In a first attempt to develop and adapt Werner's technique we made a film of about 50 different frames. In fact each frame of this film was a frontal portrait of a different familiar person, photographed under conditions of optimal standardisation ( eyes overlapping). When this strip of film was mounted in a close loop and projected at the normal rate of about 20 frames per second, a frontal face was perceived clearly. There was only some continuous deformation of the face as if it was seen through an oscillating and distorting screen. But it was not recognised as the face of a familiar person. Only when the projection was stopped, for example by interception of the light or closing the eyes, one of the last projected faces was recognised. To us this suggests, that some initial frame triggers a microgenetic identification procedure. When, however, the final identification step, originating from the previous phases, is "computed", the frame has been replaced by another one. Therefore this specific purposive identification is bound to fail. Of course this happens again and again. The perceiver never reaches a higher identification level than that of "some face in a frontal position".
With this technique it is difficult to obtain adequate quantitative results. Therefore we have actually produced a number of films of this type, each only consisting of two frames. In this way we keep the single glance as pure as possible, because a second glance is not even possible. Moreover, if we present the subject with a' simple and natural perceptual task (who do you see?) the subject not only knows, but also can respond almost immediately. He or she does not need, and, with a proper design, cannot even use some verbal reasoning strategy to meet the demands of the task. Together with the introduction of a number of experimental and control conditions this is the essence of the experimental technique which is reported with its results in the rest of this paper .
We specifically want to test the hypothesis that, in the first phases of seeing an object, immediately after this "enters the visual field", there must be an identification procedure and an increasingly more specific classification. Thus at each level of this sequence it must be the classification, just reached, that, by virtue of a corresponding cognitive structure (program or schema), determines which, were and how features have to be "looked for" and found for succeeding more specific classifications.
Now the basic assumption is that an identification procedure, started at the first photograph, will in certain conditions find a natural and logical continuation when a second photograph is introduced that spatially and meaningfully more or less combines with, or replaces, the earlier pattern. With respect to analogous movie projection one could think of a continuous registration of an event versus a shift of " shots".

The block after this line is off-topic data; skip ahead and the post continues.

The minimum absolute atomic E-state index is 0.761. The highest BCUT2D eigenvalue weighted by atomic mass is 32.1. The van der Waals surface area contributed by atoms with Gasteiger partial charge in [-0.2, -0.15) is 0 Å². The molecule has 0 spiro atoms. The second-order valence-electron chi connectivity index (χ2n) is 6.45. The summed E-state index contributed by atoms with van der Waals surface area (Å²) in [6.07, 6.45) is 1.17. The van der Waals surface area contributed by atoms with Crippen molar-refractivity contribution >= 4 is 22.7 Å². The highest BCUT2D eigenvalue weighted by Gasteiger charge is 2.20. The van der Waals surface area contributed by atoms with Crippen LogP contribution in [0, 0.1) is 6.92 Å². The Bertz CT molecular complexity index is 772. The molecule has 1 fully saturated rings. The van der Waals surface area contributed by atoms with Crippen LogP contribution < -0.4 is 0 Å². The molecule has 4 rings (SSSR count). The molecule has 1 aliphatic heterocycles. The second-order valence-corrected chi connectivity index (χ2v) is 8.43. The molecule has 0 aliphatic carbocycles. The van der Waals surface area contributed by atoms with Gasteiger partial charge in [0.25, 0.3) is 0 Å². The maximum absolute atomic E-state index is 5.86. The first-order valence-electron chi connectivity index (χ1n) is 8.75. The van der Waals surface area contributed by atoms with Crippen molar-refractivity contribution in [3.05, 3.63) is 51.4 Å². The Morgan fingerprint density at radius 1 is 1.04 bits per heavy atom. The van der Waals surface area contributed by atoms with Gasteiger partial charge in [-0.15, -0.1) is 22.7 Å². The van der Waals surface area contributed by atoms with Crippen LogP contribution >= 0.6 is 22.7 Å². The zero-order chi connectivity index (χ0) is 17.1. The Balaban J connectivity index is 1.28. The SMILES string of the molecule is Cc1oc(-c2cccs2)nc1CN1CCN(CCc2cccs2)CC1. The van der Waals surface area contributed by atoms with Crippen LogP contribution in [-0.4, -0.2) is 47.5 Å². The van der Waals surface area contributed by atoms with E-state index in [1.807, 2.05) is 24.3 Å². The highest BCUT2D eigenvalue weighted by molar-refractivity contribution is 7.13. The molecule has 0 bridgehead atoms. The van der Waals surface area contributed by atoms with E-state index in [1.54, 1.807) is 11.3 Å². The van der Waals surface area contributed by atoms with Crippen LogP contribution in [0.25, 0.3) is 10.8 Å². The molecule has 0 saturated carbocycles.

Sometimes the data may change, but the identity of the object remains established and even shows further developments. Sometimes the data as well as the identity change.
We roughly estimate the following stages in the identification process, which is started bv the input of a portrait-stimulus:
(a) Something round with specific features triggers general schema for faces.
(b) This schema appears to be appropriate and develops a general description of the portrait. A necessary and essential characteristic of this description is that it incorporates some spatial orientation of the face. lf this position description is adequate for the stimulus, it will become a basis for finding the essential features for a correct final identification.
(c) In the description is also a variety of features that triggers more specific schemata for the identification of some person. The most economical way at this moment would be that these features are still of a more general nature: for instance concerning age, gender, race, good looks, and the presence of spectacles.
(d) Finally such specific schemata are triggered that a familiar person eventually is identified. if the data fit these schemas.
If we choose the variables "Position", "Spectacles" and "Identity", we expect the corresponding perceptual steps to have this temporal order.
38 Ss, 8 females and 30 males, their ages ranging from 20 to 40 years, participated in the experiment. These were simply all available staff-members and doctoral-students of our department. They all were very familiar with the models on the photographs we describe in the next section.
Materials and design
We started by selecting six male "photo-models". All were staff-members of our department, about 35 years old, having no exceptional characteristics like very long hair, beards, birth-marks, etc.. Three of them typically wore spectacles. During the experiment these spectacles were identical. Their faces (in a neutral expression) were photographed in two standardised 3/4profile positions, in which the nose pointed to the right or to the left. These 12 photographs allowed 144 combinations of double portraits, that were arranged in the following 6 types. The reader may notice that the different types also have different numbers of pairs as shown in table 1.
Next we chose three SOAs: 0, 40 and 60 msec (see fig. 1) resulting in 3 X 144 = 432 trials. We added 12 trials in which the 12 photographs were to be presented one by one and arranged the resulting 444 trials in a random series.
Apparatus and procedure
The stimulus-series was recorded on 444 different tracks of an Ampex MD-400 video-disc, which could be monitored by a PDP-11 computer. The recordings were made in such a way that, if the two photographs were superposed on a display-scope, the frontal profiles in similar positions showed maximal overlap, while in the different positions the total external contours of the heads showed maximal overlap. A single video (European Standard, 50 Hz, 625lines) picture consists of odd and even lines. The lines are generated from top to bottom in a clustered way; the odd ones and the even ones. To generate
one complete (odd and even lines) video picture takes 40 msec.
In case of two successive stimuli we acted on the basis of our impression that a relatively strong first and weak second stimulus produced clearer differences between
Same model 12 12
Different models, both wearing, or not wearing
Spectacles 24 24
Different models, one wearing, one not
Wearing, spectacles 36 36